Most Valuable Player
1. Tom Brady, Patriots QB
Brady has been unstoppable since returning from his 4-game suspension. He is completing 73.1% of his passes, throwing for 1,319 yards and 12 touchdowns, with zero turnovers. His lowest quarterback rating in his four games was 124.2 against the Steelers. Not only is Brady shredding defenses through the air, but he’s been surprisingly mobile, both as a runner and as a scrambler to hit receivers down field. At age 39, Touchdown Tom might be better than ever—and that’s pretty scary for the rest of the league.
2. Matt Ryan, Falcons QB
It is going to be difficult to keep up with Brady if he keeps his play up, but Ryan’s play hasn’t been that far behind. Atlanta’s quarterback has thrown for 2,636 yards and is on pace for the third best season total ever. He’s completing 69.2% of his passes for 19 touchdowns and just 4 interceptions, good for a 115.8 quarterback rating. Led by Ryan, the Falcons have knocked off the Broncos in Denver and should have beaten the Seahawks in Seattle if not for a blatant pass interference on Julio Jones that wasn’t called. His most recent game showed why they call him “Matty Ice,” as he drove his team (with a banged up Julio Jones and no Tevin Coleman), for the game-winning touchdown to beat the Packers 33-32.
3. Derek Carr, Raiders QB
If there’s anyone that’s not aware of what Derek Carr is doing, they better start paying attention. The young Oakland Raiders are 6-2 thanks to Carr’s late game heroics, including Week 8 in Tampa Bay, when he tied the game in regulation and won it in overtime. The Raiders are 5-0 on the road thanks to the clutch play of their quarterback. His 513 yards and 4 touchdowns against the Bucs added to his season totals of 2,321 yards, 17 touchdowns, and 3 interceptions. Carr has improved in each of his first three seasons, and will be right in the MVP conversation if Oakland reaches the postseason. They still have to play the Chiefs again, and the Broncos twice, including this Sunday night; the primetime matchup between a couple 6-2 teams is big for Carr’s case for Most Valuable Player.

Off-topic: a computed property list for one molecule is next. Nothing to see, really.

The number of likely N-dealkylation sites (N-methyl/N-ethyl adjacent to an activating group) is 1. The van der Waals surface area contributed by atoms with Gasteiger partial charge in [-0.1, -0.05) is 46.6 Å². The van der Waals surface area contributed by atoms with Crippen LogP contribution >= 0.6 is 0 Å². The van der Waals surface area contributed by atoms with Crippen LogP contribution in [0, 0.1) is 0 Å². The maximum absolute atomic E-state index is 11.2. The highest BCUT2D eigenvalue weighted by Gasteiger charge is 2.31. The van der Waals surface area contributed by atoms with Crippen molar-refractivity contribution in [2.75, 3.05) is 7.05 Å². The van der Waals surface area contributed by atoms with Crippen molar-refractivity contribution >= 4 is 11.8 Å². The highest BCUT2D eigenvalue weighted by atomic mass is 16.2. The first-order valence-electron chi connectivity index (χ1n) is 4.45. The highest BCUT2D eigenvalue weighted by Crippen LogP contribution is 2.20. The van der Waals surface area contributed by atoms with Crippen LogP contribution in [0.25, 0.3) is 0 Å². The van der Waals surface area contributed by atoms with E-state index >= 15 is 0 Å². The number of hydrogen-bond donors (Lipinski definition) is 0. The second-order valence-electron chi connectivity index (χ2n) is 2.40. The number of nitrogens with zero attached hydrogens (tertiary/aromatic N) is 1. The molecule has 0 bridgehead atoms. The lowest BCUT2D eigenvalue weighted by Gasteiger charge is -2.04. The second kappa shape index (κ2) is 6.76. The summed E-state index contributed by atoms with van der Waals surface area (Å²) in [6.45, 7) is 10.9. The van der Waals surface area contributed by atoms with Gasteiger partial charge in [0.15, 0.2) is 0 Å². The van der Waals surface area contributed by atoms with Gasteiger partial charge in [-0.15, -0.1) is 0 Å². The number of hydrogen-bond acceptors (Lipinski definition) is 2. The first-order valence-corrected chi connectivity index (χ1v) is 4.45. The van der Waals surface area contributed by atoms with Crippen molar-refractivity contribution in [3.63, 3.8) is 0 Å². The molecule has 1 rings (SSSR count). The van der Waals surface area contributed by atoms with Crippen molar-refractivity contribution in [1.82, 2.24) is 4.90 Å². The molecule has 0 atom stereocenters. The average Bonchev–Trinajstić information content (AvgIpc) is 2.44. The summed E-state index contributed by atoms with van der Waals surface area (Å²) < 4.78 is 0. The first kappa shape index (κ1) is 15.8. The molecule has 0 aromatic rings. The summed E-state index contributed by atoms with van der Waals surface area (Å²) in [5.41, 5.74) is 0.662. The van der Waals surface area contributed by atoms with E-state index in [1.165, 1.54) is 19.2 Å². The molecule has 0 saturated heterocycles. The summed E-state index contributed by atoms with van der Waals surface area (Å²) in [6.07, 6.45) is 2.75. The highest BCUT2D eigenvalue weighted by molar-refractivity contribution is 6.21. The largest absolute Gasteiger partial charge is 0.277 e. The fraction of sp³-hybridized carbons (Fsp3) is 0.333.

Second-half dark horse candidate: David Johnson, Cardinals RB
The Cardinals have struggled this season, going 3-4-1 in their first 8 games, but are right in playoff contention. If they want to be playing in January, David Johnson is going to have to continue to be the focal point of the offense with Carson Palmer struggling. Johnson is on pace for 1,410 yards and 16 touchdowns on the ground, plus 70 catches for 816 yards through the air. He honestly probably doesn’t have a shot at the award with the way Brady, Ryan, and Carr are playing, but anything can happen.
Rookie of the Year
1. Dak Prescott, Cowboys QB
This is close between Prescott and his teammate Ezekiel Elliott, but the nod goes to Dak. The 4th round pick out of Mississippi State has led the Cowboys to a 6-1 record with Tony Romo (back) out after getting injured in the preseason. His passing stats (65.2%, 1,773 yards, 9 touchdowns, 2 interceptions) don’t tell the whole story; Prescott has taken care of the ball and made clutch plays to win games—something Romo struggled to do in the past. Also, the stats should inflate a little in the second half of the season, as the rookie didn’t throw a touchdown in his first two games, but has thrown multiple in three of his past four games. Plus, he’s ran for 4 touchdowns and is obviously getting more comfortable with more experience. We’ll see what happens when Tony Romo is healthy and if the team eventually struggles.
2. Ezekiel Elliott, Cowboys RB
While Prescott was a 4th round pick, Elliott was the 4th overall pick. The Ohio State product has mostly been as advertised, punishing defenders and taking advantage of the holes opened-up by his great offensive line. Elliott has rushed for 799 yards (5.0 yards per carry) and 5 touchdowns through 7 games, but hasn’t been as effective catching the ball as he showed in college. He should probably find the end zone more in his final 9 games, and Tony Romo’s possible return to the starting lineup should bump him up to the #1 contender for Rookie of the Year.